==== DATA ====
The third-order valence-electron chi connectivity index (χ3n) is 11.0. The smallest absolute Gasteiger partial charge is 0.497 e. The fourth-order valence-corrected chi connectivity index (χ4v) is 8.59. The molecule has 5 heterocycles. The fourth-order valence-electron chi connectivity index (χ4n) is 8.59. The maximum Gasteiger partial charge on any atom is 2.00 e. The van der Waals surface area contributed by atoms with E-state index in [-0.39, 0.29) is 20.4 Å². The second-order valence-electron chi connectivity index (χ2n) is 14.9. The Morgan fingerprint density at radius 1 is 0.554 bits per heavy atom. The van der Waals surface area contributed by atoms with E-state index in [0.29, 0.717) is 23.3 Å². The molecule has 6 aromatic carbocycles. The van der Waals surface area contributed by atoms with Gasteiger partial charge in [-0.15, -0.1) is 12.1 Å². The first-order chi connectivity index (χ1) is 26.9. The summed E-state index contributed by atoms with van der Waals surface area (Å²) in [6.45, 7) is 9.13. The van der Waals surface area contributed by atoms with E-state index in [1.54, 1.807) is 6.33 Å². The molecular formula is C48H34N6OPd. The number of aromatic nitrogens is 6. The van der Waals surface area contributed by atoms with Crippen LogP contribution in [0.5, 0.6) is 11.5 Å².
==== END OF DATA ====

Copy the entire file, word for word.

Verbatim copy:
The third-order valence-electron chi connectivity index (χ3n) is 11.0. The smallest absolute Gasteiger partial charge is 0.497 e. The fourth-order valence-corrected chi connectivity index (χ4v) is 8.59. The molecule has 5 heterocycles. The fourth-order valence-electron chi connectivity index (χ4n) is 8.59. The maximum Gasteiger partial charge on any atom is 2.00 e. The van der Waals surface area contributed by atoms with E-state index in [-0.39, 0.29) is 20.4 Å². The second-order valence-electron chi connectivity index (χ2n) is 14.9. The Morgan fingerprint density at radius 1 is 0.554 bits per heavy atom. The van der Waals surface area contributed by atoms with E-state index in [0.29, 0.717) is 23.3 Å². The molecule has 6 aromatic carbocycles. The van der Waals surface area contributed by atoms with Gasteiger partial charge in [-0.15, -0.1) is 12.1 Å². The first-order chi connectivity index (χ1) is 26.9. The summed E-state index contributed by atoms with van der Waals surface area (Å²) in [6.45, 7) is 9.13. The van der Waals surface area contributed by atoms with E-state index in [1.54, 1.807) is 6.33 Å². The molecular formula is C48H34N6OPd. The number of aromatic nitrogens is 6. The van der Waals surface area contributed by atoms with Crippen LogP contribution in [0.5, 0.6) is 11.5 Å².